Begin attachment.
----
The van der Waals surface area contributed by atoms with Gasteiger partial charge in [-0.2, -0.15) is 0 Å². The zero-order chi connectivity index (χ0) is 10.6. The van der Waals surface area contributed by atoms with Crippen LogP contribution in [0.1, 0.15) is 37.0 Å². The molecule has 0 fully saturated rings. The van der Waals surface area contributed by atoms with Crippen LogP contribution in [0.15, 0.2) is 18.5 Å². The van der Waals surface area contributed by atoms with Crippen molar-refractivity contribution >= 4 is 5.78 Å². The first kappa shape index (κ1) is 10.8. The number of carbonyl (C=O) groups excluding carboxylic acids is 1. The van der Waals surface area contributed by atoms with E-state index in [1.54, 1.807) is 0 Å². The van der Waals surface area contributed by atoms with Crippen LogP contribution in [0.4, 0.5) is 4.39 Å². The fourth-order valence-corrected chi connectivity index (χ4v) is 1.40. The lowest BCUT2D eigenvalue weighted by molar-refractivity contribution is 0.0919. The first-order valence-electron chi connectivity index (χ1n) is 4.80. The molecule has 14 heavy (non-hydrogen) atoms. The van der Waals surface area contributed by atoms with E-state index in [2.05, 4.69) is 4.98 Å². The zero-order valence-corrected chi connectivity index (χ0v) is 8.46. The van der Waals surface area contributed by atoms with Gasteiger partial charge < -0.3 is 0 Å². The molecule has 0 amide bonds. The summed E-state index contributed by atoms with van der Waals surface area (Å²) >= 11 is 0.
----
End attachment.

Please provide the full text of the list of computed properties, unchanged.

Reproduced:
The van der Waals surface area contributed by atoms with Gasteiger partial charge in [-0.2, -0.15) is 0 Å². The zero-order chi connectivity index (χ0) is 10.6. The van der Waals surface area contributed by atoms with Crippen LogP contribution in [0.1, 0.15) is 37.0 Å². The molecule has 0 fully saturated rings. The van der Waals surface area contributed by atoms with Crippen LogP contribution in [0.15, 0.2) is 18.5 Å². The van der Waals surface area contributed by atoms with Crippen molar-refractivity contribution >= 4 is 5.78 Å². The first kappa shape index (κ1) is 10.8. The number of carbonyl (C=O) groups excluding carboxylic acids is 1. The van der Waals surface area contributed by atoms with E-state index in [1.54, 1.807) is 0 Å². The van der Waals surface area contributed by atoms with Crippen LogP contribution in [0.4, 0.5) is 4.39 Å². The fourth-order valence-corrected chi connectivity index (χ4v) is 1.40. The lowest BCUT2D eigenvalue weighted by molar-refractivity contribution is 0.0919. The first-order valence-electron chi connectivity index (χ1n) is 4.80. The molecule has 14 heavy (non-hydrogen) atoms. The van der Waals surface area contributed by atoms with E-state index in [2.05, 4.69) is 4.98 Å². The zero-order valence-corrected chi connectivity index (χ0v) is 8.46. The van der Waals surface area contributed by atoms with Gasteiger partial charge < -0.3 is 0 Å². The molecule has 0 amide bonds. The summed E-state index contributed by atoms with van der Waals surface area (Å²) >= 11 is 0.